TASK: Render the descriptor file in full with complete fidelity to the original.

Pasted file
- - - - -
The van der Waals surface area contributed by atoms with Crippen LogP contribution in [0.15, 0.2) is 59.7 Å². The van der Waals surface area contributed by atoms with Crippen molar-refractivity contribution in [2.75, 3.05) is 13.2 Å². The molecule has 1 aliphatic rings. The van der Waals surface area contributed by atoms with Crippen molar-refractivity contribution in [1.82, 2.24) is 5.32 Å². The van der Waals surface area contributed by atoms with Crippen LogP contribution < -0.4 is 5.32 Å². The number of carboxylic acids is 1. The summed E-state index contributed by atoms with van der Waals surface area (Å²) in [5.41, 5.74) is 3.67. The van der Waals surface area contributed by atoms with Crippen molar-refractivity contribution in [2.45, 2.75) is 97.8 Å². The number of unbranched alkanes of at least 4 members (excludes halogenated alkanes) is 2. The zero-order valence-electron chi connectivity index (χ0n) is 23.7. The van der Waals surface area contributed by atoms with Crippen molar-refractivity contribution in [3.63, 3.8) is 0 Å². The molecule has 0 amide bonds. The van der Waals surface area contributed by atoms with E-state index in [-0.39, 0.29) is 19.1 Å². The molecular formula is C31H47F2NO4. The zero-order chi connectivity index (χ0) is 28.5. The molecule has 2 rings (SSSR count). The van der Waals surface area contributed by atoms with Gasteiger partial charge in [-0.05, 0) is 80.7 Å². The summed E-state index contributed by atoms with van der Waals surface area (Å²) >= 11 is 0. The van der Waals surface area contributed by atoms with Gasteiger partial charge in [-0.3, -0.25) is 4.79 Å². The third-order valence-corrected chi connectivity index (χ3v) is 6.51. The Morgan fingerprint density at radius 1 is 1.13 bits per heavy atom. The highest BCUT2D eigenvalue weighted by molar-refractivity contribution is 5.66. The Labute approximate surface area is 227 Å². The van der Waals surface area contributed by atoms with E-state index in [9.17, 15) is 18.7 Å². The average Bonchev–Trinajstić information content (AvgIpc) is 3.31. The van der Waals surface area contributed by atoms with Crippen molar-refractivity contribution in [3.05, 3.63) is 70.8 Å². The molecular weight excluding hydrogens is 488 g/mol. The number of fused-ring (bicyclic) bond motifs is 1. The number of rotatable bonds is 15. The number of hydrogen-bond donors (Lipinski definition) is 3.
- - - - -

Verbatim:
The van der Waals surface area contributed by atoms with Crippen LogP contribution in [0.15, 0.2) is 59.7 Å². The van der Waals surface area contributed by atoms with Crippen molar-refractivity contribution in [2.75, 3.05) is 13.2 Å². The molecule has 1 aliphatic rings. The van der Waals surface area contributed by atoms with Crippen molar-refractivity contribution in [1.82, 2.24) is 5.32 Å². The van der Waals surface area contributed by atoms with Crippen LogP contribution < -0.4 is 5.32 Å². The number of carboxylic acids is 1. The summed E-state index contributed by atoms with van der Waals surface area (Å²) in [5.41, 5.74) is 3.67. The van der Waals surface area contributed by atoms with Crippen molar-refractivity contribution in [2.45, 2.75) is 97.8 Å². The number of unbranched alkanes of at least 4 members (excludes halogenated alkanes) is 2. The zero-order valence-electron chi connectivity index (χ0n) is 23.7. The van der Waals surface area contributed by atoms with Crippen molar-refractivity contribution in [3.63, 3.8) is 0 Å². The molecule has 0 amide bonds. The van der Waals surface area contributed by atoms with E-state index in [-0.39, 0.29) is 19.1 Å². The molecular formula is C31H47F2NO4. The zero-order chi connectivity index (χ0) is 28.5. The molecule has 2 rings (SSSR count). The van der Waals surface area contributed by atoms with Gasteiger partial charge in [-0.05, 0) is 80.7 Å². The summed E-state index contributed by atoms with van der Waals surface area (Å²) >= 11 is 0. The van der Waals surface area contributed by atoms with Gasteiger partial charge in [-0.3, -0.25) is 4.79 Å². The third-order valence-corrected chi connectivity index (χ3v) is 6.51. The Morgan fingerprint density at radius 1 is 1.13 bits per heavy atom. The highest BCUT2D eigenvalue weighted by molar-refractivity contribution is 5.66. The Labute approximate surface area is 227 Å². The van der Waals surface area contributed by atoms with E-state index in [9.17, 15) is 18.7 Å². The average Bonchev–Trinajstić information content (AvgIpc) is 3.31. The van der Waals surface area contributed by atoms with Crippen molar-refractivity contribution in [3.05, 3.63) is 70.8 Å². The molecular weight excluding hydrogens is 488 g/mol. The number of fused-ring (bicyclic) bond motifs is 1. The number of rotatable bonds is 15. The number of hydrogen-bond donors (Lipinski definition) is 3.